In northern Nigeria, the town of Kano was once one of the best tourist and cultural centers. In recent years the industry has suffered, but the National Institute for Hotel and Tourism is working hard to revive it. Voice of America English to Africa reporter Isiyaku Ahmed is in Kano.
A traditional trumpet sounds, along with gunshots and traditional drums, at any durbar festival -- a colorful horse-riding event. This like many other attractions used to draw tourists to Kano. But now the sites are rundown because of government neglect and a lack of involvement by the private sector.
Munzali Dantata is the director general at National Institute for Hospitality and Tourism in Kano. She says, “the present state of tourism in Kano state has not been encouraging. It has been on the downward trend, which is unfortunate because Kano has been in the forefront [of the] tourism industry in Nigeria, and Kano has always had important tourism attractions.”
But many of those attractions are in bad shape. Among them are the Gidan Makama museum, which was constructed in the 15th century, and the Kano city walls and gates, built in the eleventh century to protect inhabitants against invaders.
Other attractions include monkeys, lions, and other indigenous animals of the Falgore game reserve. There are also the Tiga and Kusalla dams and Kano state’s pits, known for dying clothes.
The decline of these sites means less tourism, and a struggle for traders, who depend on selling hand-made bags, shoes and necklaces.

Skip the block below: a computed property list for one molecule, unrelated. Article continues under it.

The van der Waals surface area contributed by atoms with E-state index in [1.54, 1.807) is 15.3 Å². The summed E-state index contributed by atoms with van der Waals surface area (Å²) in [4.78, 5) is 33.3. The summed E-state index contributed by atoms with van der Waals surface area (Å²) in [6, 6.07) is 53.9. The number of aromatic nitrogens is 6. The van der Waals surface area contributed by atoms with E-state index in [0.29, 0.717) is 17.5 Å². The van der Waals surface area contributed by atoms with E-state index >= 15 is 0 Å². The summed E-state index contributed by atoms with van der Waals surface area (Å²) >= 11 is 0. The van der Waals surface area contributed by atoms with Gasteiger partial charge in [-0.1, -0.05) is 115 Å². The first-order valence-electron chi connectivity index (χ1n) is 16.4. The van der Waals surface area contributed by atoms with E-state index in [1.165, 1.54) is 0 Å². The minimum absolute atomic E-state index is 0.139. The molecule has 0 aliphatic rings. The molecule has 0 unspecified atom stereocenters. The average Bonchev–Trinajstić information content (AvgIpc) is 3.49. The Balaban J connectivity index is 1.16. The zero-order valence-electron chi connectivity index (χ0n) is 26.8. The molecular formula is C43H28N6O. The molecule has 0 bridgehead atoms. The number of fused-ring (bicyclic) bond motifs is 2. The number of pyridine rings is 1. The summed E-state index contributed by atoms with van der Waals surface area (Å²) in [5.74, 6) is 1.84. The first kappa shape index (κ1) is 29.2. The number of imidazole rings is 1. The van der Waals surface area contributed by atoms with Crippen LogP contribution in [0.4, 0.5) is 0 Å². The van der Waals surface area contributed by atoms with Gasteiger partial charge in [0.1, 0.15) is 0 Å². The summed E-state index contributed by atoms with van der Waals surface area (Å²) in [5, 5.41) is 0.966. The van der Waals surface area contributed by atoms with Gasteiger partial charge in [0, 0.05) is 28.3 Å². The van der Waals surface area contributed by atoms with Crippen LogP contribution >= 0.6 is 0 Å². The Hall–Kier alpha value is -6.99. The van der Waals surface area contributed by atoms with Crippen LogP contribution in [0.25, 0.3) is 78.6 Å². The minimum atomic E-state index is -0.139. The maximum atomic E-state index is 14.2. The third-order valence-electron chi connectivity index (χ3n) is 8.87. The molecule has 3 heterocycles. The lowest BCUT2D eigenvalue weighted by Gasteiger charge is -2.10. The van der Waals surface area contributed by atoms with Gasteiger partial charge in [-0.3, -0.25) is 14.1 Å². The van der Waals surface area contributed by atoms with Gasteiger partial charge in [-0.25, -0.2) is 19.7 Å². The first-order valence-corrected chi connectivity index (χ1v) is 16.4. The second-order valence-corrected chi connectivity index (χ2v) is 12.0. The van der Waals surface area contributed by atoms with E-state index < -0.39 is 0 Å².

Dantata says tourism in Kano has suffered for a very long time,
“The drift has not been sudden. That is why I will not pinpoint just one occurrence or one happening. It has been taking place gradually. For example, [the towns of] Tiga and Bagauda have been going backward. (However), today Bagauda has been given to the Federal Government to open a law school, and Tiga is running a training hotel. But Kano state government is not promoting tourism attractions there any more, which is unfortunate.”
Dantata says his institute is organizing seminars and workshops to sensitize the government and the people of Kano state to the need for revamping the industry.
He says poor infrastructure -- like roads, power supplies, and security -- are some of the factors affecting tourism -- not just in Kano state, but in Nigeria as a whole.
He also says if the government and people of Kano state promote tourism, there will be remarkable progress and development.
Aliyu Salisu Barau is an environmentalist and a lecturer at the Federal College of Education, Kano. He agrees with Dantata that tourism in Kano is not faring well, “If nothing is done to reverse the situation, Kano will definitely lose its place in the economy and industry of Nigeria.”
Barau says the government and the private sector need to work together to develop tourism in Kano state.
Dantata says there’s already an example of such cooperation – in the town of Calabar in the eastern Nigerian state of Cross River. The Cross River state government, under a public-private partnership with banks and other investors, has created a world-class business resort and free trade zone known as Tinapa. Dantata says, “Tourism is acknowledged to be a private sector-led industry, there’s no doubt about it. But, the private sector has to be propelled by the public sector, which should create an enabling environment. So the ball is in the court of the Kano state government which should re-energize tourism.”
The National Institute for Hotels and Tourism is now holding meetings with the government and private sectors to ensure that tourism gets the attention it needs.
Kano state was created in July 1967 out of the defunct Northern Region. The town of Kano serves as a center for commerce and trade between northern Africa and the Sahel.
Northern Nigeria still depends on the shared revenues of oil sold by the south and east. Unemployment is high in Kano and neighboring states.
Development experts say reviving tourism could bring relief for thousands of Nigeria’s unemployed.